Archaeologists have developed various methods of studying cultural remains to infer population movement and other kinds of migration. Irving Rouse, author of much distinguished work in this field, here evaluates research on prehistoric migrations and explains why some of these methods have been more successful than others.
Rouse begins with a discussion of the nature and ways of formulating migration hypotheses. He then focuses on four instances in which migration hypotheses have been successfully formed and tested: studies of the origins of the Polynesians, Eskimos, Japanese, and Tainos (the Indians encountered by Columbus when he discovered the New World). Contrasting these with popular but essentially fanciful postulations by authors such as Thor Heyerdahl and Barry Fell, Rouse draws conclusions about the methods of testing hypotheses, about kinds of migrations, and about their causes. He distinguishes between population movement, in which a wave of people from one area overwhelms the inhabitants of another area, and immigration, in which individuals from one area penetrate another and become absorbed into its population. Rouse argues that population movement must be studied in terms of patterns of change in the culture of the migrants, while immigration should be evaluated in terms of the cultural traits introduced by the migrants. In performing these tasks, says Rouse, archaeologists should investigate all elements of culture and should check their results against those obtained by linguists and physical anthropologists.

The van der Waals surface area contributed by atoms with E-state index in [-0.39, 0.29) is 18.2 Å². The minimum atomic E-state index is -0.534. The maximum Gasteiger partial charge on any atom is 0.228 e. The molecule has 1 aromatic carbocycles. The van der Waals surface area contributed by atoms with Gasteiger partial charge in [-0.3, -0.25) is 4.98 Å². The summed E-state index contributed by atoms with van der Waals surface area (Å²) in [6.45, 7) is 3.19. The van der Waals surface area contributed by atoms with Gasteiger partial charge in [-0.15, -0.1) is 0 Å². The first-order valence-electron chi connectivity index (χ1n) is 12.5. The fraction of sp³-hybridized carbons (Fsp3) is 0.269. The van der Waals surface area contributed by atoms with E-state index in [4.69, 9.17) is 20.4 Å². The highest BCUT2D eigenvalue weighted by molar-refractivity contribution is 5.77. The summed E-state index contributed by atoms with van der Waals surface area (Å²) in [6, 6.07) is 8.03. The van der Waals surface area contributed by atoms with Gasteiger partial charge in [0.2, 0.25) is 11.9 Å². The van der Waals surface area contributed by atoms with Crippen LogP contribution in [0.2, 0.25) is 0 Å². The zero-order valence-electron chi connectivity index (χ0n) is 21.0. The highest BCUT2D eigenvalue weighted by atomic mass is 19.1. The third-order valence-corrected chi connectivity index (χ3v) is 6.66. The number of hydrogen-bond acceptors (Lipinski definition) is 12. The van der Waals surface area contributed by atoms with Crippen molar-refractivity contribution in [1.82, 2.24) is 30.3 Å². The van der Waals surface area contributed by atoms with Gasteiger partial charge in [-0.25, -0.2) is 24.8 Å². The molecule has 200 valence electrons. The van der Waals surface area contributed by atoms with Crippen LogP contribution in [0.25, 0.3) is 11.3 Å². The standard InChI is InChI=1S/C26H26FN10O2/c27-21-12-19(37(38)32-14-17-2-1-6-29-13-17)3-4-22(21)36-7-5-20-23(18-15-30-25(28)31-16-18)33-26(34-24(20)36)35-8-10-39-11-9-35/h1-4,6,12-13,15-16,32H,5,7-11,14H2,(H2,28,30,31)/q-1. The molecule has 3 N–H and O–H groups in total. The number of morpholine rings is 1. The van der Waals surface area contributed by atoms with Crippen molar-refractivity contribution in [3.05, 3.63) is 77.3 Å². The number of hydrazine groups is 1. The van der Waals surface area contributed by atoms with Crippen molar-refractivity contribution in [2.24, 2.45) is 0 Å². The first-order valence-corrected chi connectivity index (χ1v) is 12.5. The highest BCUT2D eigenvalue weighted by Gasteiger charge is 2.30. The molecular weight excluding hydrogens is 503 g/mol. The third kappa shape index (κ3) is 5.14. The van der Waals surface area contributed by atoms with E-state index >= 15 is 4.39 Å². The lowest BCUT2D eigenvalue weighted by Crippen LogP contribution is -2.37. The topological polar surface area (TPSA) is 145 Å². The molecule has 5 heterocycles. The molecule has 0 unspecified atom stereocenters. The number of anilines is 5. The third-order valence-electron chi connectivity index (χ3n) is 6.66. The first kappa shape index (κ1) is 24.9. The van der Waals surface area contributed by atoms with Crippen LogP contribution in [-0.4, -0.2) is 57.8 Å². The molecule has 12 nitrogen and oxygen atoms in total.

Rouse's work demonstrates not only the viability of the inference of population movements from archaeological evidence but also the effectiveness of collaboration and communication between branches of archaeology and anthropology. His book is a lucid exposition of an important issue.
"This is carefully thought out and simply and clearly written treatment of the process, or processes, of migrations in prehistory. It will be a basic reference for all archaeologists." -Gordon R. Willey, Peabody Museum of Archaeology and Ethnology, Harvard University